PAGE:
Survey Says 75 Percent of Americans Still Prefer Paper Books to eReaders

It's easy to view the overall decline in the print newspaper business, coupled with the surge in e-reader and tablet ownership, as a death knell for paper books. After all, the printed word has been around for so long, that surely it must be on its way out -- right? Well, perhaps in some instances, but not in others. A new Rasmussen Report suggests that three in four U.S.-based readers "still prefer a traditional book over an electronic book-reading device and continue to reads books that way."


The report is based on a telephone survey, and it found that 75% of American Adults would rather read a book in a traditional print format than on an electronic book-reading device like a Kindle. Fifteen percent (15%) prefer reading on an electronic device. Ten percent (10%) are undecided. The survey of 1,000 Adults was conducted on July 11-12, 2013, but it's important to note that this is simply showcasing preference. The reality of how exactly people do read can often be different. For example, many may prefer a full desktop with a 30" LCD monitor, but due to cost and mobility constraints, those same folks end up relying on a notebook.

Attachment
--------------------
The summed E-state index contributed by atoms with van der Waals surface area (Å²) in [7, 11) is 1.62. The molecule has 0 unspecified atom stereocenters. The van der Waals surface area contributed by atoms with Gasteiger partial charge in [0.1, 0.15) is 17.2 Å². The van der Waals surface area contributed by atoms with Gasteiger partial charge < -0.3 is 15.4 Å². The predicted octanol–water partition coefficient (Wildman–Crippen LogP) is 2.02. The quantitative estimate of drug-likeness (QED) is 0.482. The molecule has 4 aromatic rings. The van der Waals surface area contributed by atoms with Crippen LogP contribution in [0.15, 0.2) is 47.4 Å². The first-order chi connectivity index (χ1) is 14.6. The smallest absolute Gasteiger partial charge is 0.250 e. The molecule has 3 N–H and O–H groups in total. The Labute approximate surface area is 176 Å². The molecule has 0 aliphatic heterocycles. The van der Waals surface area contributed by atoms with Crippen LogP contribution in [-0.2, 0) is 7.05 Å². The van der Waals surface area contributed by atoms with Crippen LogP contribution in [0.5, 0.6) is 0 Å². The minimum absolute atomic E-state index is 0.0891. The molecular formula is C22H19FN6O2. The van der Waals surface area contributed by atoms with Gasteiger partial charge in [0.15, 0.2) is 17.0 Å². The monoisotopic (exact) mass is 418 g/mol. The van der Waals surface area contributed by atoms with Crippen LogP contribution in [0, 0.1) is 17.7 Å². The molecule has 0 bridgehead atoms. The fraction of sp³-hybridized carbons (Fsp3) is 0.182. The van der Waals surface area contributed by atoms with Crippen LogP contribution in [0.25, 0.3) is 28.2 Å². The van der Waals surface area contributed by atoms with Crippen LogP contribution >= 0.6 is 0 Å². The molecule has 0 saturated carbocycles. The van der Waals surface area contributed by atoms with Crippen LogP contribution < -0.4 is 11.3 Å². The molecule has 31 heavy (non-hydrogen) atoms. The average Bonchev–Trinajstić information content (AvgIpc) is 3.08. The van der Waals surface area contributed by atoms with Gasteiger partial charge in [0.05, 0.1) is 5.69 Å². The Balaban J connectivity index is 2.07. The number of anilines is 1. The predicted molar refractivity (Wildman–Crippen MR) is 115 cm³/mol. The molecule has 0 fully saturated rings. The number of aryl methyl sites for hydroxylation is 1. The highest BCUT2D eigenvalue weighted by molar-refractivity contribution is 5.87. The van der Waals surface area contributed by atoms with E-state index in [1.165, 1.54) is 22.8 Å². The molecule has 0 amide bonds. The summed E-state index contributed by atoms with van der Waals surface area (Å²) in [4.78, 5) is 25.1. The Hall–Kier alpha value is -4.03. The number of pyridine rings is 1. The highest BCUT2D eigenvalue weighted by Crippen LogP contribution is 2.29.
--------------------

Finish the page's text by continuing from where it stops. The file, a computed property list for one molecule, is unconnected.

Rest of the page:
For those who travel, hauling around a paperback can be more of a burden than hauling around a multi-faceted e-reader or tablet. Still, semantics aside, it's quite interesting to see the love for print. We suspect it'll continue to fade as newer generations become the majority and that nostalgic love for print begins to fade.


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